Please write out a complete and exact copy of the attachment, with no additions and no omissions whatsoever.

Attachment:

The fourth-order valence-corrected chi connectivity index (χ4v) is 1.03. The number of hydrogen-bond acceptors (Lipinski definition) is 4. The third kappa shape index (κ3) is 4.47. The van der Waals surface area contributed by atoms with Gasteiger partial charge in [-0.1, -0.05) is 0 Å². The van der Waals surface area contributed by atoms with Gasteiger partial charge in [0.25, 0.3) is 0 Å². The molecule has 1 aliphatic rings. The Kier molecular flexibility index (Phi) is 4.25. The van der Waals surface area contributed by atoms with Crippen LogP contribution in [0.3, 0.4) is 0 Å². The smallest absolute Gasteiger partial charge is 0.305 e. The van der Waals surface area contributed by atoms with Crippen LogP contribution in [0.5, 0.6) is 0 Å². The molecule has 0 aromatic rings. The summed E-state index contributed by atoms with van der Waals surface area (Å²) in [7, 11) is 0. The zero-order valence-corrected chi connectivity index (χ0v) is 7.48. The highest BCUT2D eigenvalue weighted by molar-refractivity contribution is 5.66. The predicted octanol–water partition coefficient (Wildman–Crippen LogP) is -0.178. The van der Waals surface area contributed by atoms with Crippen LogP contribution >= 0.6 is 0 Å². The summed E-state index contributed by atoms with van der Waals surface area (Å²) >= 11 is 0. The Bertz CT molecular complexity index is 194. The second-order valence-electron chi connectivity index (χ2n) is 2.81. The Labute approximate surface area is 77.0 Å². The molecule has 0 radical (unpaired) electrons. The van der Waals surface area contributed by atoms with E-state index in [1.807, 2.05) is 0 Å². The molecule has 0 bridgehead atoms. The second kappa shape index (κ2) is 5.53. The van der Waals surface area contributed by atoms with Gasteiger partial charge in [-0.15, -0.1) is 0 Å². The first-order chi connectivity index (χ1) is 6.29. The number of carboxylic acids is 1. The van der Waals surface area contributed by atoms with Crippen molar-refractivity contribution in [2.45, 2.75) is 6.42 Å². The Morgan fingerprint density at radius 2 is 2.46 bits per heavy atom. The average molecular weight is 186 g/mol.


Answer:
The fourth-order valence-corrected chi connectivity index (χ4v) is 1.03. The number of hydrogen-bond acceptors (Lipinski definition) is 4. The third kappa shape index (κ3) is 4.47. The van der Waals surface area contributed by atoms with Gasteiger partial charge in [-0.1, -0.05) is 0 Å². The van der Waals surface area contributed by atoms with Gasteiger partial charge in [0.25, 0.3) is 0 Å². The molecule has 1 aliphatic rings. The Kier molecular flexibility index (Phi) is 4.25. The van der Waals surface area contributed by atoms with Crippen LogP contribution in [0.3, 0.4) is 0 Å². The smallest absolute Gasteiger partial charge is 0.305 e. The van der Waals surface area contributed by atoms with Crippen LogP contribution in [0.5, 0.6) is 0 Å². The molecule has 0 aromatic rings. The summed E-state index contributed by atoms with van der Waals surface area (Å²) in [7, 11) is 0. The zero-order valence-corrected chi connectivity index (χ0v) is 7.48. The highest BCUT2D eigenvalue weighted by molar-refractivity contribution is 5.66. The predicted octanol–water partition coefficient (Wildman–Crippen LogP) is -0.178. The van der Waals surface area contributed by atoms with Crippen LogP contribution >= 0.6 is 0 Å². The summed E-state index contributed by atoms with van der Waals surface area (Å²) >= 11 is 0. The Bertz CT molecular complexity index is 194. The second-order valence-electron chi connectivity index (χ2n) is 2.81. The Labute approximate surface area is 77.0 Å². The molecule has 0 radical (unpaired) electrons. The van der Waals surface area contributed by atoms with E-state index in [1.807, 2.05) is 0 Å². The molecule has 0 bridgehead atoms. The second kappa shape index (κ2) is 5.53. The van der Waals surface area contributed by atoms with Gasteiger partial charge in [-0.15, -0.1) is 0 Å². The first-order chi connectivity index (χ1) is 6.29. The number of carboxylic acids is 1. The van der Waals surface area contributed by atoms with Crippen molar-refractivity contribution in [2.45, 2.75) is 6.42 Å². The Morgan fingerprint density at radius 2 is 2.46 bits per heavy atom. The average molecular weight is 186 g/mol.